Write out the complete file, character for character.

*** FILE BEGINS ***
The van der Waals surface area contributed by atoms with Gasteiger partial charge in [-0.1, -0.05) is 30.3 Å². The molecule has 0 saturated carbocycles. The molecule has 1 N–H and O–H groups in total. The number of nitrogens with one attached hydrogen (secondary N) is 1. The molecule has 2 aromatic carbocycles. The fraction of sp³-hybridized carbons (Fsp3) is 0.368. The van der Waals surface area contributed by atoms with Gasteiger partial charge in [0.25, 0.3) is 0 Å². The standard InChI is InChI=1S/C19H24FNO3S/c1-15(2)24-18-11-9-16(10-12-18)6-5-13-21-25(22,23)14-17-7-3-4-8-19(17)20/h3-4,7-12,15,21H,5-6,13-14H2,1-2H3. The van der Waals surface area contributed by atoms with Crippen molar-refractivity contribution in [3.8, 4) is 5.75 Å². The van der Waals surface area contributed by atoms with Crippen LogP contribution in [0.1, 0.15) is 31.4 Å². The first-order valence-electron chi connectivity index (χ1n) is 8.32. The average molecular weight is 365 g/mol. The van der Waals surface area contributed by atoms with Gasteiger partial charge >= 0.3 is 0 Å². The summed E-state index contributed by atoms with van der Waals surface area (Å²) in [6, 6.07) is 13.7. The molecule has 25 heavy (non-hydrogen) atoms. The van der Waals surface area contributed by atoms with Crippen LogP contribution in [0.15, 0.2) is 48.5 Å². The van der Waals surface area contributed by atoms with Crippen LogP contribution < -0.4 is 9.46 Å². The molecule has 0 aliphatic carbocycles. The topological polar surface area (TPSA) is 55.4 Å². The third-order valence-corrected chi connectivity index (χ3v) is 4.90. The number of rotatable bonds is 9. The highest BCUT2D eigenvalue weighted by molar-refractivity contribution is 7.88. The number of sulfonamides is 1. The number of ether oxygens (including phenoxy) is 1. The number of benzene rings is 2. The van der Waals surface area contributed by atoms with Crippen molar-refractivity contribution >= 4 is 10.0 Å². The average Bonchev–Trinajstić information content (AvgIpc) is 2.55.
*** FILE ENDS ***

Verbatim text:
The van der Waals surface area contributed by atoms with Gasteiger partial charge in [-0.1, -0.05) is 30.3 Å². The molecule has 0 saturated carbocycles. The molecule has 1 N–H and O–H groups in total. The number of nitrogens with one attached hydrogen (secondary N) is 1. The molecule has 2 aromatic carbocycles. The fraction of sp³-hybridized carbons (Fsp3) is 0.368. The van der Waals surface area contributed by atoms with Gasteiger partial charge in [0.25, 0.3) is 0 Å². The standard InChI is InChI=1S/C19H24FNO3S/c1-15(2)24-18-11-9-16(10-12-18)6-5-13-21-25(22,23)14-17-7-3-4-8-19(17)20/h3-4,7-12,15,21H,5-6,13-14H2,1-2H3. The van der Waals surface area contributed by atoms with Crippen molar-refractivity contribution in [3.8, 4) is 5.75 Å². The van der Waals surface area contributed by atoms with Crippen LogP contribution in [0.1, 0.15) is 31.4 Å². The first-order valence-electron chi connectivity index (χ1n) is 8.32. The average molecular weight is 365 g/mol. The van der Waals surface area contributed by atoms with Gasteiger partial charge >= 0.3 is 0 Å². The summed E-state index contributed by atoms with van der Waals surface area (Å²) in [6, 6.07) is 13.7. The molecule has 25 heavy (non-hydrogen) atoms. The van der Waals surface area contributed by atoms with Crippen LogP contribution in [0.15, 0.2) is 48.5 Å². The van der Waals surface area contributed by atoms with Crippen LogP contribution < -0.4 is 9.46 Å². The molecule has 0 aliphatic carbocycles. The topological polar surface area (TPSA) is 55.4 Å². The third-order valence-corrected chi connectivity index (χ3v) is 4.90. The number of rotatable bonds is 9. The highest BCUT2D eigenvalue weighted by molar-refractivity contribution is 7.88. The number of sulfonamides is 1. The number of ether oxygens (including phenoxy) is 1. The number of benzene rings is 2. The van der Waals surface area contributed by atoms with Crippen molar-refractivity contribution >= 4 is 10.0 Å². The average Bonchev–Trinajstić information content (AvgIpc) is 2.55.